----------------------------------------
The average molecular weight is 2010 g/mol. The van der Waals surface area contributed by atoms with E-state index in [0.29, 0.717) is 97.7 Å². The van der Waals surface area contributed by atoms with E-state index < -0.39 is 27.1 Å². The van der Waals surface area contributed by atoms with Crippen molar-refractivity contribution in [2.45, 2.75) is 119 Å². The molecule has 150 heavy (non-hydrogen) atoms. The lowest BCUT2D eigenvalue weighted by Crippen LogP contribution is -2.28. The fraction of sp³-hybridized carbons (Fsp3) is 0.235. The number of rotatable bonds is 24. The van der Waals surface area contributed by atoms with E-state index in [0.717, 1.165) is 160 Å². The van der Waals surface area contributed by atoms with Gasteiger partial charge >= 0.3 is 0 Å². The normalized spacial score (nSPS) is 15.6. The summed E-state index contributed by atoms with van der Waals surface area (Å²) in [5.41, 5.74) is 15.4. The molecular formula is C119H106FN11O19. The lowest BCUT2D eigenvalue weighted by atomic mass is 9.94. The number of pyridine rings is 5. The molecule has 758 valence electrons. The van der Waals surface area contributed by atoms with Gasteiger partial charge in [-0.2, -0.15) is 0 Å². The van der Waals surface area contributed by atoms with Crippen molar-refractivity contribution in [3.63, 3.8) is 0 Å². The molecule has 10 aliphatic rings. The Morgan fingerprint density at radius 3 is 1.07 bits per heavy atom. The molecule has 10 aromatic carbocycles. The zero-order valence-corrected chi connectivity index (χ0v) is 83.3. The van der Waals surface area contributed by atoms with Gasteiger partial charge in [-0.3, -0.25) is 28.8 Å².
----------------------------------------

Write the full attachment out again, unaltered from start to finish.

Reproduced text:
The average molecular weight is 2010 g/mol. The van der Waals surface area contributed by atoms with E-state index in [0.29, 0.717) is 97.7 Å². The van der Waals surface area contributed by atoms with E-state index < -0.39 is 27.1 Å². The van der Waals surface area contributed by atoms with Crippen molar-refractivity contribution in [2.45, 2.75) is 119 Å². The molecule has 150 heavy (non-hydrogen) atoms. The lowest BCUT2D eigenvalue weighted by Crippen LogP contribution is -2.28. The fraction of sp³-hybridized carbons (Fsp3) is 0.235. The number of rotatable bonds is 24. The van der Waals surface area contributed by atoms with E-state index in [0.717, 1.165) is 160 Å². The van der Waals surface area contributed by atoms with Gasteiger partial charge >= 0.3 is 0 Å². The normalized spacial score (nSPS) is 15.6. The summed E-state index contributed by atoms with van der Waals surface area (Å²) in [5.41, 5.74) is 15.4. The molecular formula is C119H106FN11O19. The lowest BCUT2D eigenvalue weighted by atomic mass is 9.94. The number of pyridine rings is 5. The molecule has 758 valence electrons. The van der Waals surface area contributed by atoms with Gasteiger partial charge in [-0.2, -0.15) is 0 Å². The van der Waals surface area contributed by atoms with Crippen molar-refractivity contribution in [3.63, 3.8) is 0 Å². The molecule has 10 aliphatic rings. The Morgan fingerprint density at radius 3 is 1.07 bits per heavy atom. The molecule has 10 aromatic carbocycles. The zero-order valence-corrected chi connectivity index (χ0v) is 83.3. The van der Waals surface area contributed by atoms with Gasteiger partial charge in [-0.3, -0.25) is 28.8 Å².